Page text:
The Whitney Awards, and the power of Horror

As I said yesterday, I recently won an award. Specifically, I won the Whitney Award for Best New Author of 2009, which is an award for LDS authors–not for LDS fiction, but for fiction of any kind that happens to be written by LDS people. A lot of people don’t know that the LDS community has a very large, very healthy publishing market, covering everything from Romance to Thrillers; there are also a ton of “mainstream” authors who are LDS, including people like Tracy Hickman, Brandon Sanderson, David Farland, and Stephenie Meyer. The Whitney is relatively new (this is only its third year), but it is gaining a lot of traction and the competition is very high. This year I was up against people like John Brown, author of the incredible fantasy Servant of a Dark God, and Aprilynne Pike, author of the NYT bestseller Wings. I’m incredibly pleased (and, frankly, quite surprised) to have won.

The thing is, I write horror. Horror gets really stigmatized, even in mainstream circles; every year at the World Horror Convention we have at least one panel where we talk about how and why horror gets so marginalized, and what we can do to change it. Most major bookstores don’t even have a horror section anymore–Barnes & Noble shelves me in General Fiction, because there simply isn’t anywhere else to put me. So in a famously conservative religious community, I figured the reaction would be even worse–right after the nominations were announced, in fact, John Brown and I congratulated each other, laughed about how the voters wouldn’t give us a second thought, and went merrily on our way. Then last week I won for Best New Author and John won for Best Speculative Fiction. What the what?

The thing I’ve learned over the last several weeks, touring around and talking to hundreds of people about what they read, is that no matter how much we say we don’t like horror, most of us secretly love it, even if we don’t realize it. Horror as a word is stigmatized, but horror as a concept is why we love reading. Every story has a conflict–every story has something wrong that must be changed, or conquered, or survived. In thrillers, you face the horror that someone is lying to you, or means you harm. In historical fiction you face the horror of a dangerous or unconscionable situation. In romance you face the horror that you’ve given your heart to someone who doesn’t want it, and you will have to live your life alone. Horror is central to literature because it is central to life; these themes are universal because we have all experienced them, and they are valuable because experiencing them makes us stronger. Good overcomes evil, even if the only character who survives is the reader.

As my book makes the rounds, and comments trickle in through email and Twitter and in person, the most common comment I get is this: “I never read this kind of book, but I loved it.” Most people have a horror-lover somewhere inside of them, they just don’t know it. If my book can convince a few people to try something new, hooray.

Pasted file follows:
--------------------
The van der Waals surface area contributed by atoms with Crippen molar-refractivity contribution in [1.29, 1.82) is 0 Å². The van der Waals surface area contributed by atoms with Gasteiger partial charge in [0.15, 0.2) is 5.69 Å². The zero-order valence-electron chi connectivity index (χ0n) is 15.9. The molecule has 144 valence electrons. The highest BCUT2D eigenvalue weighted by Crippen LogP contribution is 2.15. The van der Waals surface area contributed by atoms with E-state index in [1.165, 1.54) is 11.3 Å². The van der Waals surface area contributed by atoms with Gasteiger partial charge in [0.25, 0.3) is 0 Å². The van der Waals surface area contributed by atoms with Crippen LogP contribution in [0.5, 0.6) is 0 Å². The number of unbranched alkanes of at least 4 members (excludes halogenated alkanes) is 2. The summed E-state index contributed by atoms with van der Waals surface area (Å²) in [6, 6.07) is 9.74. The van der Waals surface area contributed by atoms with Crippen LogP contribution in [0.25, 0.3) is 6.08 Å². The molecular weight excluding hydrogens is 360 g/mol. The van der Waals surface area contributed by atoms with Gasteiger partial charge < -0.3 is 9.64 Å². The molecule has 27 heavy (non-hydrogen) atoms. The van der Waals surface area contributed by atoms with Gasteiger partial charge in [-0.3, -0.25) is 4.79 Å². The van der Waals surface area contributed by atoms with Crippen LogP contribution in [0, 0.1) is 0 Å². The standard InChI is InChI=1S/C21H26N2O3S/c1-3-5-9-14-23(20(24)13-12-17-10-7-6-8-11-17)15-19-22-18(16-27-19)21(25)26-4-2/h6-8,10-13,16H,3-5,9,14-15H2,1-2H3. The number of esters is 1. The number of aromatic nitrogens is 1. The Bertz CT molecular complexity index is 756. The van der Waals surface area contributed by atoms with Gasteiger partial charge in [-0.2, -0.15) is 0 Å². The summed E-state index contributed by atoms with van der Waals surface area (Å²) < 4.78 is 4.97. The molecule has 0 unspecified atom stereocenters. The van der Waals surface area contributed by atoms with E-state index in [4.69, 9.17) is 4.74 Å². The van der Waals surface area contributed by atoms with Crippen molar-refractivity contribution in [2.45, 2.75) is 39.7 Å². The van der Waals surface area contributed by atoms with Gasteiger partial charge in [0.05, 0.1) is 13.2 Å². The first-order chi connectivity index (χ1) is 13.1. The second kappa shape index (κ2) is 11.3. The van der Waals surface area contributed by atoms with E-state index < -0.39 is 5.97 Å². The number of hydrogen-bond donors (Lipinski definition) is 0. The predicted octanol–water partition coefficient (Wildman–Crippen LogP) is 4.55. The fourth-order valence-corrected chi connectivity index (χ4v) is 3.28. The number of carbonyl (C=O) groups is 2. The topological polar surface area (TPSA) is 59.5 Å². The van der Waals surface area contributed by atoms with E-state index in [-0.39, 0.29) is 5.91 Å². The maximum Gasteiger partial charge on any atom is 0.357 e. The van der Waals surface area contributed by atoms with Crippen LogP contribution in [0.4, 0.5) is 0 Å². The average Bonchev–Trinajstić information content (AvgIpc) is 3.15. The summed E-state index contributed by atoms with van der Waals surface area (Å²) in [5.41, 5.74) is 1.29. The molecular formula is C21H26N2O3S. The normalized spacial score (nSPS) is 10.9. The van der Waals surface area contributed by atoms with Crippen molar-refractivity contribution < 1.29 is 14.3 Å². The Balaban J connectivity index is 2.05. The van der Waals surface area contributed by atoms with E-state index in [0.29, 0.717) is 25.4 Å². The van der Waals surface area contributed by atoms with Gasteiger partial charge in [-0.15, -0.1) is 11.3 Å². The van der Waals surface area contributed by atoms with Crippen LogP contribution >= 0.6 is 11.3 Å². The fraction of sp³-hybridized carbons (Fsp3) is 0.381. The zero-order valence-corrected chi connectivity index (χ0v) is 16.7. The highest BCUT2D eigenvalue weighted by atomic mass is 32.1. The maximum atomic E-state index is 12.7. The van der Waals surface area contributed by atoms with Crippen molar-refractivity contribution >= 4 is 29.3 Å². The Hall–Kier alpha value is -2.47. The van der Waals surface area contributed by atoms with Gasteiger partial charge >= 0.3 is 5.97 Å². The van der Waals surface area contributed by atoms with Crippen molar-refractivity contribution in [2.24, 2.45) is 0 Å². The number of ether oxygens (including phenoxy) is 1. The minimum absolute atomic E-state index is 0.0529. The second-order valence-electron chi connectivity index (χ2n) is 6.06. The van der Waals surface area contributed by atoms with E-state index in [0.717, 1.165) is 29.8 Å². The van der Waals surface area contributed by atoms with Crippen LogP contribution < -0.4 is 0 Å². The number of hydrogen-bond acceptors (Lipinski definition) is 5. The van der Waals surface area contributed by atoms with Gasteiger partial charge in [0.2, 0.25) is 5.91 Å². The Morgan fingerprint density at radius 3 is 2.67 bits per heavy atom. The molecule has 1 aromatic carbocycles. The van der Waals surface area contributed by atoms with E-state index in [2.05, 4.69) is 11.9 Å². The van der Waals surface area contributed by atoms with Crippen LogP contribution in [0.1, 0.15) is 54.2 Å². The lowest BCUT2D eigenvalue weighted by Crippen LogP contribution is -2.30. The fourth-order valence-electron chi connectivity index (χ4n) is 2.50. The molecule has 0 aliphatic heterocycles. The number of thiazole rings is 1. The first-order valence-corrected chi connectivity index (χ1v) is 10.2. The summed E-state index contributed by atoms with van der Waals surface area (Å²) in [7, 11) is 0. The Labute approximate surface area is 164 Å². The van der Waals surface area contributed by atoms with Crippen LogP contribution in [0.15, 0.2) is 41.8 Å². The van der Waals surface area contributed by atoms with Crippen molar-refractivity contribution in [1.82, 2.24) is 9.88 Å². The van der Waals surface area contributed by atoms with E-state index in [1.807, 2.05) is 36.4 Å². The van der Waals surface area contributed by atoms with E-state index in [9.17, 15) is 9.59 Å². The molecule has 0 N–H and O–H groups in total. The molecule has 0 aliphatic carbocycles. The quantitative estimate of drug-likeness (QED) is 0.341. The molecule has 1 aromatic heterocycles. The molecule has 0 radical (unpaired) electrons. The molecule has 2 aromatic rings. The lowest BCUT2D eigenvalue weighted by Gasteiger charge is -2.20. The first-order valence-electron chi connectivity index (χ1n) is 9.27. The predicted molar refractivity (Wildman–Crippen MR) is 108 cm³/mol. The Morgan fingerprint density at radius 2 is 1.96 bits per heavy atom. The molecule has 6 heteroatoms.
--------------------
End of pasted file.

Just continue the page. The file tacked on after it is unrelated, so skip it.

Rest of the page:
6 Responses to “The Whitney Awards, and the power of Horror”

  1. I’m just glad that who I voted for in everything actually won-and that I had the privilege and honor of not only voting but getting to shake your hand and present the award to you. Rock on!

  2. Arlene says:

    I never read this kind of book, but I loved it. Wait….no, I read this kind of stuff all the time and I still love it. Okay, that’s not true either, but I would definitely put myself somewhere in the middle. A book that ISN’T categorised as horror but that might warrant the designation is “The Hunger Games”. Just putting that out there.

  3. I read horror. Love it much. Stephen King is my writer-hero.

    Your book is distinctive in that it delves even deeper into the psyche of characters in a horrific situation than anything King wrote. I think this is because your protagonist is a sociopath whom we like.

    That took great skill. Color me impressed. You deserved the award.

  4. Patty Richardson says:

    Congrats Dan!

    Everyone has to face fear in some way or another. Reading about someone else facing the unknown gives the reader the opportunity to safely go through the same experience. However from the comfort of their own chair/bed/couch.

    Love it.

  5. Angie says:

    Congratulations on your Whitney award!

  6. Hannah says:

    The problem with reading certain horror novels is that when you lend the book to someone else they freak out, throw the book across the room in fear and glare at you. And then your mum tells you that if it’s that creepy you can’t buy the next one. Which is annoying because I had to get said book mailed from America and paid a good $10.50 for it.
    It’s ok though, because everyone ELSE I lent it to loved it.

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